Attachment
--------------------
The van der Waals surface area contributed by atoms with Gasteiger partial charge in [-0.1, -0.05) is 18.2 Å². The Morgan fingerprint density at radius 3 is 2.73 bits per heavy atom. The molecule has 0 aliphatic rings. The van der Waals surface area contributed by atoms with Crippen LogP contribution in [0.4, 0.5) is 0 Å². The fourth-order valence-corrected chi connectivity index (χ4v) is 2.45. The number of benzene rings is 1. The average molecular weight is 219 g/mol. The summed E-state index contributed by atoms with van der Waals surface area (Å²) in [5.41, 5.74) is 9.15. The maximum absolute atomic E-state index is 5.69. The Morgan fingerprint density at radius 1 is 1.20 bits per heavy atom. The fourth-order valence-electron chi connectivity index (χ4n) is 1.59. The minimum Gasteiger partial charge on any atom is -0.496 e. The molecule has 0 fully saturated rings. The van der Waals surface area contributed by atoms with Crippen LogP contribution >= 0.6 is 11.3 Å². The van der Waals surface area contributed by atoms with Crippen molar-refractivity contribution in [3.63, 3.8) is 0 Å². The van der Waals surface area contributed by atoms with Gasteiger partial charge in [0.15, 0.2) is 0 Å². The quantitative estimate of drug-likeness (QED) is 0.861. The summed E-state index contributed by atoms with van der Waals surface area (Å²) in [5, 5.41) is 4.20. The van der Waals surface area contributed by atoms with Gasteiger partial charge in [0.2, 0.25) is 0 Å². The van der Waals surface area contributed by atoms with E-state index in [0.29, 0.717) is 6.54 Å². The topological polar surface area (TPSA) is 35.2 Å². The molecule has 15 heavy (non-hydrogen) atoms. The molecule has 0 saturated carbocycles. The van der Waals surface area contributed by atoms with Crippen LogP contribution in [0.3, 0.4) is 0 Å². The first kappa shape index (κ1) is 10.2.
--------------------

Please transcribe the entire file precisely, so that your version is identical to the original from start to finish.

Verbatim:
The van der Waals surface area contributed by atoms with Gasteiger partial charge in [-0.1, -0.05) is 18.2 Å². The Morgan fingerprint density at radius 3 is 2.73 bits per heavy atom. The molecule has 0 aliphatic rings. The van der Waals surface area contributed by atoms with Crippen LogP contribution in [0.4, 0.5) is 0 Å². The fourth-order valence-corrected chi connectivity index (χ4v) is 2.45. The number of benzene rings is 1. The average molecular weight is 219 g/mol. The summed E-state index contributed by atoms with van der Waals surface area (Å²) in [5.41, 5.74) is 9.15. The maximum absolute atomic E-state index is 5.69. The Morgan fingerprint density at radius 1 is 1.20 bits per heavy atom. The fourth-order valence-electron chi connectivity index (χ4n) is 1.59. The minimum Gasteiger partial charge on any atom is -0.496 e. The molecule has 0 fully saturated rings. The van der Waals surface area contributed by atoms with Crippen LogP contribution >= 0.6 is 11.3 Å². The van der Waals surface area contributed by atoms with Crippen molar-refractivity contribution in [3.63, 3.8) is 0 Å². The van der Waals surface area contributed by atoms with Gasteiger partial charge in [0.15, 0.2) is 0 Å². The quantitative estimate of drug-likeness (QED) is 0.861. The summed E-state index contributed by atoms with van der Waals surface area (Å²) in [5, 5.41) is 4.20. The van der Waals surface area contributed by atoms with Gasteiger partial charge in [0.2, 0.25) is 0 Å². The van der Waals surface area contributed by atoms with E-state index in [0.29, 0.717) is 6.54 Å². The topological polar surface area (TPSA) is 35.2 Å². The molecule has 15 heavy (non-hydrogen) atoms. The molecule has 0 saturated carbocycles. The van der Waals surface area contributed by atoms with Crippen LogP contribution in [0.3, 0.4) is 0 Å². The first kappa shape index (κ1) is 10.2.